While he’s obviously an able comic, Jones is always careful to make sure that any wisecracks or clowning he does are in the service of a lesson instead of a distracting from it. Throughout these documentaries, Jones warns that the ancients frequently wrestled with the issues that confound us today and that we ourselves could be ruined by the same forces that doomed them.
Extras: None, which is a shame because it might have been interesting to learn the material that Jones and his co-writers consulted. Jones is so good at whetting our appetite for the past that it’s unfortunate that reading suggestions weren’t included. (N/R, although there is some appropriate nudity for some of the discussions of sexual history) Rating: 4 —DL
Set in Pittsburgh, circa 1987, Adventureland immediately distinguishes itself from glossier, more determinedly middle-class pieces of ‘80s nostalgia. Instead of hanging out at the mall and listening to Wham!, the characters in Greg Mottola’s amiable comedy are struggling through a bad economy while Lou Reed and The Replacements play in the tape decks of their beat-up cars.
Jesse Eisenberg plays James, who just finished college and has to take a summer job to pay for travel and grad school. With no experience, the only gig he can land is at a crummy local amusement park, where the games are rigged, the rides are flimsy and the employees are miserable (and frequently stoned). While doing his time at Adventureland, James meets Em (Twilight star Kristen Stewart), a rich kid who works there to get away from her obnoxious family.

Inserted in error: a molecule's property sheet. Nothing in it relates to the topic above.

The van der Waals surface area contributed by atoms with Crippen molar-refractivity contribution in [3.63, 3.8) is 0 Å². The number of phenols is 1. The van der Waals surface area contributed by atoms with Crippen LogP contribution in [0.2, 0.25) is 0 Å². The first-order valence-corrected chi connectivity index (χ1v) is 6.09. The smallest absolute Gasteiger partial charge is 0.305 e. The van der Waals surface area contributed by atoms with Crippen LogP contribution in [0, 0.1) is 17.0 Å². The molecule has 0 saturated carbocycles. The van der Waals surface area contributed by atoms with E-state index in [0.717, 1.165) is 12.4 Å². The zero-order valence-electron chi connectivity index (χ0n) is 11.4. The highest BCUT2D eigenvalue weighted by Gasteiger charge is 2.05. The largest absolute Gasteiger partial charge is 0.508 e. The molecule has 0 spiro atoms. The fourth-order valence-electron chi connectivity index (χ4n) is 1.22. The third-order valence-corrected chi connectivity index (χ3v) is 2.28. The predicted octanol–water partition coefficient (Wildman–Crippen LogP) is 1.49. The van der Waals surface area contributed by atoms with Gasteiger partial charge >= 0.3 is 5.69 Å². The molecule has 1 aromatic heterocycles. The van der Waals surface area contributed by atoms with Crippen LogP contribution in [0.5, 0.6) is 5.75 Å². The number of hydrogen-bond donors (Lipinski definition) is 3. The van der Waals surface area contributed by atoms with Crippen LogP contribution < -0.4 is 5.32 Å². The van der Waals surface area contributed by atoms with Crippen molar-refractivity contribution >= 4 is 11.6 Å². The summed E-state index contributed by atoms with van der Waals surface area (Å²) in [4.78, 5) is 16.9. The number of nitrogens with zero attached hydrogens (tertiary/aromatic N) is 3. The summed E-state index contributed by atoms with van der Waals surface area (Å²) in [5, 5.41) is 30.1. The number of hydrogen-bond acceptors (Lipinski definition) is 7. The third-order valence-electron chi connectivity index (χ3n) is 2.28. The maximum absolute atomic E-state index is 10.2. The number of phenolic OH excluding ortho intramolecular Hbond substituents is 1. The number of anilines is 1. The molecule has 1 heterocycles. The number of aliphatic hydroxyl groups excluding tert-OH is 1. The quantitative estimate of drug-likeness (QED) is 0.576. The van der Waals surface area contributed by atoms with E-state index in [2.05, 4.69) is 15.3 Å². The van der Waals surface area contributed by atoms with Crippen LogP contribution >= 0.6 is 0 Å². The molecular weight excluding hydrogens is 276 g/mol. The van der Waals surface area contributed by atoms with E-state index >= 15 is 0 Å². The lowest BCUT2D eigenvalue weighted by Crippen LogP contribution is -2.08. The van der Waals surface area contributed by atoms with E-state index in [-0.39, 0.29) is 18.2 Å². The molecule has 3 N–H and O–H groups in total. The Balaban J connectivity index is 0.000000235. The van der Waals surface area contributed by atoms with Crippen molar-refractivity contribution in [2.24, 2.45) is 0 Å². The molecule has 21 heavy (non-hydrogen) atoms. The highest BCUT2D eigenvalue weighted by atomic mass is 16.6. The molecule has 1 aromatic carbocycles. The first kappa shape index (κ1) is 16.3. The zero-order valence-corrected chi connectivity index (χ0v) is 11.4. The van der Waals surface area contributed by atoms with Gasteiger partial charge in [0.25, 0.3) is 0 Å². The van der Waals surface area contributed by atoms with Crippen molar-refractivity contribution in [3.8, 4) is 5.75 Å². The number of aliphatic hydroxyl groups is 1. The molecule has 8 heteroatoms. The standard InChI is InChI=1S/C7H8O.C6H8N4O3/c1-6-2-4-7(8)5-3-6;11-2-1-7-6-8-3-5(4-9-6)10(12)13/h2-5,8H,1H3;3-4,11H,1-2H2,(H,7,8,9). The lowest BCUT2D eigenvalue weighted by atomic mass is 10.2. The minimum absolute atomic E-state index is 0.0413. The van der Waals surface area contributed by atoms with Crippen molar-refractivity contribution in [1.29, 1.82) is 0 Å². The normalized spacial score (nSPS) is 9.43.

Despite the relatively unique setting, Mottola’s thin plot doesn’t do anything unusual. The quirky co-workers, weird bosses, family dramas and romantic misunderstandings are all pretty standard fare for this genre. Adventureland is worth watching anyway, thanks to Mottola’s ear for wittily realistic dialogue and his obvious affection for his characters. No one comes off as completely good or bad in this story — just completely, charmingly human.
Extras: A commentary by Mottola and Eisenberg; a making-of feature; fake Adventureland commercials; deleted scenes; music-specific scene selections. (R) Rating: 3.5 —LL